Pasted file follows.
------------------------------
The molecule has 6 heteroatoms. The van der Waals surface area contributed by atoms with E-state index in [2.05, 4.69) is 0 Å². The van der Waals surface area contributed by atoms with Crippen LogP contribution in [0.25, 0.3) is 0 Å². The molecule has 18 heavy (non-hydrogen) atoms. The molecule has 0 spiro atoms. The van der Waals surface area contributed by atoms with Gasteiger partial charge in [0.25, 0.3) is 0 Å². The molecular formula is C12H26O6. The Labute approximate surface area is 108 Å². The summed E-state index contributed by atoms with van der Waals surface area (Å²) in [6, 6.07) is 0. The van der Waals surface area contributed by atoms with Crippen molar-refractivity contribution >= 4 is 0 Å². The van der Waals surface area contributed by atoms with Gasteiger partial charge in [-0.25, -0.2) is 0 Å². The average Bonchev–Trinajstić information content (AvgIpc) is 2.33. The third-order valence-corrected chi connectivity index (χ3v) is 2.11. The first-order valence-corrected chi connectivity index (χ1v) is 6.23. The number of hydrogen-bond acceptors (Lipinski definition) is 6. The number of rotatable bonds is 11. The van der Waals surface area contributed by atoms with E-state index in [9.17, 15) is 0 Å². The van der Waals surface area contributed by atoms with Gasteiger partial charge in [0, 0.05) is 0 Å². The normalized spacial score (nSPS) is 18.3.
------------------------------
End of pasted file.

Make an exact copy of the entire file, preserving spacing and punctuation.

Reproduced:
The molecule has 6 heteroatoms. The van der Waals surface area contributed by atoms with E-state index in [2.05, 4.69) is 0 Å². The van der Waals surface area contributed by atoms with Crippen LogP contribution in [0.25, 0.3) is 0 Å². The molecule has 18 heavy (non-hydrogen) atoms. The molecule has 0 spiro atoms. The van der Waals surface area contributed by atoms with Gasteiger partial charge in [0.25, 0.3) is 0 Å². The molecular formula is C12H26O6. The Labute approximate surface area is 108 Å². The summed E-state index contributed by atoms with van der Waals surface area (Å²) in [6, 6.07) is 0. The van der Waals surface area contributed by atoms with Crippen molar-refractivity contribution >= 4 is 0 Å². The van der Waals surface area contributed by atoms with Gasteiger partial charge in [-0.25, -0.2) is 0 Å². The average Bonchev–Trinajstić information content (AvgIpc) is 2.33. The third-order valence-corrected chi connectivity index (χ3v) is 2.11. The first-order valence-corrected chi connectivity index (χ1v) is 6.23. The number of hydrogen-bond acceptors (Lipinski definition) is 6. The number of rotatable bonds is 11. The van der Waals surface area contributed by atoms with E-state index in [9.17, 15) is 0 Å². The van der Waals surface area contributed by atoms with Gasteiger partial charge in [0, 0.05) is 0 Å². The normalized spacial score (nSPS) is 18.3.